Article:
6. The Swiss model of plurilingual communication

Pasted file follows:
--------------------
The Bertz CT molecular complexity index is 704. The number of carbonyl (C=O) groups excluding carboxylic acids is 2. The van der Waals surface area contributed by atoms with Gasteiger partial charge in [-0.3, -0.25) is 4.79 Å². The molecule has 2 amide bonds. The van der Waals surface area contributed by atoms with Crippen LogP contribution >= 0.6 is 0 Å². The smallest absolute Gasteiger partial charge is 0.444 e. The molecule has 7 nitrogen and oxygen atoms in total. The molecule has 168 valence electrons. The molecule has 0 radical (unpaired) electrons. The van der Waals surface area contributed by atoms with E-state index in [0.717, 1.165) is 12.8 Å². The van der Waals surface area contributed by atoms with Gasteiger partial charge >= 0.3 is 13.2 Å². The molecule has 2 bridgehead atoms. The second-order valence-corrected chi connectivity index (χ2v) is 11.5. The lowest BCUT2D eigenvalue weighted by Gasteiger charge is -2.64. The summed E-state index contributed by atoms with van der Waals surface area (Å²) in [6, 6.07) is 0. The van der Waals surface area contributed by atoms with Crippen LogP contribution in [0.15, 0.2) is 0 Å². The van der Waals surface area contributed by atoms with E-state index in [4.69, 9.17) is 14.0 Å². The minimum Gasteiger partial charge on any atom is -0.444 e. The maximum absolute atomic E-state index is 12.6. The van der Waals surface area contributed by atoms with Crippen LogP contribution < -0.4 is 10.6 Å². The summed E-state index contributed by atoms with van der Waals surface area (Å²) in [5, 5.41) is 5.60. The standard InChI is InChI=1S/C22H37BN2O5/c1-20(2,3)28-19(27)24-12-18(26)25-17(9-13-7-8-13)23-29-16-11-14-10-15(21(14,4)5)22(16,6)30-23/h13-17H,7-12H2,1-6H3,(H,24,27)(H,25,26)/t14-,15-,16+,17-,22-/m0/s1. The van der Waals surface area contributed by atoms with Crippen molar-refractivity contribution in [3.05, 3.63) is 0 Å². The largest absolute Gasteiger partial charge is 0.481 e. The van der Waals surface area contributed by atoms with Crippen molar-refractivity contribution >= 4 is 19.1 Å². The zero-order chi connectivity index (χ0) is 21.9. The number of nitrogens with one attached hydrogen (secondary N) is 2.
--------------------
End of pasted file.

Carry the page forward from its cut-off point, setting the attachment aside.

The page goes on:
The Swiss have decided to teach three languages, the local language, a second national language and English, from Primary school on. This should enable communicative encounters between persons from different linguistic backgrounds. An asymmetry between productive and receptive competences should foster the receptive bilingualism in a form sometimes called “Swiss model”: everyone speaks his or her own language and understands the other. But real communicative practices do not match this stereotype fully. This paper analyses the complex dynamics of face to face interaction in some key examples of authentic cross-linguistic communication at work in Switzerland. It shows how native and non-native speakers take mutual profit from all the languages they know. Neither monolingual models nor receptive bilingualism strictu sensu dominate; “mixed” forms of exploiting the respective repertoires emerge. In order to understand this language use, the paper questions the traditional representations of language competence.